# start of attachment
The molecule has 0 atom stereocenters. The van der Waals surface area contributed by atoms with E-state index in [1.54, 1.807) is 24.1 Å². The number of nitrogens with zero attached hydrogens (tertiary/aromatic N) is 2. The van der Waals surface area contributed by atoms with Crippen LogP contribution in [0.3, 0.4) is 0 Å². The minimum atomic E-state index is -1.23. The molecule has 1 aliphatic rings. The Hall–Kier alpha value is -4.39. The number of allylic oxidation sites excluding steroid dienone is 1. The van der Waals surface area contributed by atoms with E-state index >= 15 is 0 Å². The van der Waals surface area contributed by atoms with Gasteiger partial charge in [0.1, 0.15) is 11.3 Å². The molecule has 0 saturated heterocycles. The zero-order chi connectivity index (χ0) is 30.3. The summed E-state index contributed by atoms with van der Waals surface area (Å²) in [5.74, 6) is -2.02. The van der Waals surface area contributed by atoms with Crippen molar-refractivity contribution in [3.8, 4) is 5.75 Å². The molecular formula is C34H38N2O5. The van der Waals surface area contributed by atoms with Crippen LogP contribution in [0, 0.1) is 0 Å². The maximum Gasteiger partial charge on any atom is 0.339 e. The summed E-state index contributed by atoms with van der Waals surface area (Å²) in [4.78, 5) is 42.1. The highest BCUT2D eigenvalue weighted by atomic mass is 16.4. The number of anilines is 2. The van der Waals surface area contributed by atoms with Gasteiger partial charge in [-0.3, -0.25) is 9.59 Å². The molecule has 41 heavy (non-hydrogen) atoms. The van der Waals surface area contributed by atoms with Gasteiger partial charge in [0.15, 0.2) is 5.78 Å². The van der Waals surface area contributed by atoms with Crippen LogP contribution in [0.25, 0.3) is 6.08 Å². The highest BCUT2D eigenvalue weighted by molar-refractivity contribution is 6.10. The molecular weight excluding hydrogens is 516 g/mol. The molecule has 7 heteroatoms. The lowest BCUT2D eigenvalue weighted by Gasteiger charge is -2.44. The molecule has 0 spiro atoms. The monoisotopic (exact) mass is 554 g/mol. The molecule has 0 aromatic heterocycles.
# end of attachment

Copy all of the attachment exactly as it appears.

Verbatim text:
The molecule has 0 atom stereocenters. The van der Waals surface area contributed by atoms with E-state index in [1.54, 1.807) is 24.1 Å². The number of nitrogens with zero attached hydrogens (tertiary/aromatic N) is 2. The van der Waals surface area contributed by atoms with Crippen LogP contribution in [0.3, 0.4) is 0 Å². The minimum atomic E-state index is -1.23. The molecule has 1 aliphatic rings. The Hall–Kier alpha value is -4.39. The number of allylic oxidation sites excluding steroid dienone is 1. The van der Waals surface area contributed by atoms with E-state index >= 15 is 0 Å². The van der Waals surface area contributed by atoms with Gasteiger partial charge in [0.1, 0.15) is 11.3 Å². The molecule has 0 saturated heterocycles. The zero-order chi connectivity index (χ0) is 30.3. The summed E-state index contributed by atoms with van der Waals surface area (Å²) in [5.74, 6) is -2.02. The van der Waals surface area contributed by atoms with Crippen molar-refractivity contribution in [3.8, 4) is 5.75 Å². The molecular formula is C34H38N2O5. The van der Waals surface area contributed by atoms with Crippen LogP contribution in [0, 0.1) is 0 Å². The maximum Gasteiger partial charge on any atom is 0.339 e. The summed E-state index contributed by atoms with van der Waals surface area (Å²) in [4.78, 5) is 42.1. The highest BCUT2D eigenvalue weighted by atomic mass is 16.4. The number of anilines is 2. The van der Waals surface area contributed by atoms with Gasteiger partial charge in [-0.3, -0.25) is 9.59 Å². The molecule has 41 heavy (non-hydrogen) atoms. The van der Waals surface area contributed by atoms with Gasteiger partial charge in [0.15, 0.2) is 5.78 Å². The van der Waals surface area contributed by atoms with Crippen LogP contribution in [0.25, 0.3) is 6.08 Å². The highest BCUT2D eigenvalue weighted by molar-refractivity contribution is 6.10. The molecular weight excluding hydrogens is 516 g/mol. The molecule has 7 heteroatoms. The lowest BCUT2D eigenvalue weighted by Gasteiger charge is -2.44. The molecule has 0 spiro atoms. The monoisotopic (exact) mass is 554 g/mol. The molecule has 0 aromatic heterocycles.